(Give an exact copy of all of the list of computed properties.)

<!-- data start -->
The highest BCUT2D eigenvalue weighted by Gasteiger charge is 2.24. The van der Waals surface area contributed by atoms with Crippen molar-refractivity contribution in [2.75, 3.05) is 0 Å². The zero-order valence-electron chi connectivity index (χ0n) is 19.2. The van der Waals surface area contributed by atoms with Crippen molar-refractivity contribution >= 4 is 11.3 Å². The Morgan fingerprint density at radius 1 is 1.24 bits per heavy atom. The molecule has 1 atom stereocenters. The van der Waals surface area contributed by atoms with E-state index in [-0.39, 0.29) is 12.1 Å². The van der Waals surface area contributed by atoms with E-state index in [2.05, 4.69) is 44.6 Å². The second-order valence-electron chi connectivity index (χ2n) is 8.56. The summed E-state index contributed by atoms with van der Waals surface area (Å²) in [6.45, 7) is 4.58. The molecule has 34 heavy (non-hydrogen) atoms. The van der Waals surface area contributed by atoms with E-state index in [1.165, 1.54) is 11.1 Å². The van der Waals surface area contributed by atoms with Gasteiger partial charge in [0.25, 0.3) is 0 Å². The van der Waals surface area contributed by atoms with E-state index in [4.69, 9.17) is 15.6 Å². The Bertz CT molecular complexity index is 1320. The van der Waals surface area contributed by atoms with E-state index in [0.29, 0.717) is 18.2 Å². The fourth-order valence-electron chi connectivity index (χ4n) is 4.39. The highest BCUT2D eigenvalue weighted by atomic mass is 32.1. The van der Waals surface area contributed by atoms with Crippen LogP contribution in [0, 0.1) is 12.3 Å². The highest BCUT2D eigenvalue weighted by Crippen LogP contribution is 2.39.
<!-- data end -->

The highest BCUT2D eigenvalue weighted by Gasteiger charge is 2.24. The van der Waals surface area contributed by atoms with Crippen molar-refractivity contribution in [2.75, 3.05) is 0 Å². The zero-order valence-electron chi connectivity index (χ0n) is 19.2. The van der Waals surface area contributed by atoms with Crippen molar-refractivity contribution >= 4 is 11.3 Å². The Morgan fingerprint density at radius 1 is 1.24 bits per heavy atom. The molecule has 1 atom stereocenters. The van der Waals surface area contributed by atoms with E-state index in [-0.39, 0.29) is 12.1 Å². The van der Waals surface area contributed by atoms with E-state index in [2.05, 4.69) is 44.6 Å². The second-order valence-electron chi connectivity index (χ2n) is 8.56. The summed E-state index contributed by atoms with van der Waals surface area (Å²) in [6.45, 7) is 4.58. The molecule has 34 heavy (non-hydrogen) atoms. The van der Waals surface area contributed by atoms with E-state index in [1.165, 1.54) is 11.1 Å². The van der Waals surface area contributed by atoms with Gasteiger partial charge in [0.25, 0.3) is 0 Å². The van der Waals surface area contributed by atoms with E-state index in [4.69, 9.17) is 15.6 Å². The Bertz CT molecular complexity index is 1320. The van der Waals surface area contributed by atoms with E-state index in [0.29, 0.717) is 18.2 Å². The fourth-order valence-electron chi connectivity index (χ4n) is 4.39. The highest BCUT2D eigenvalue weighted by atomic mass is 32.1. The van der Waals surface area contributed by atoms with Crippen LogP contribution in [0, 0.1) is 12.3 Å². The highest BCUT2D eigenvalue weighted by Crippen LogP contribution is 2.39.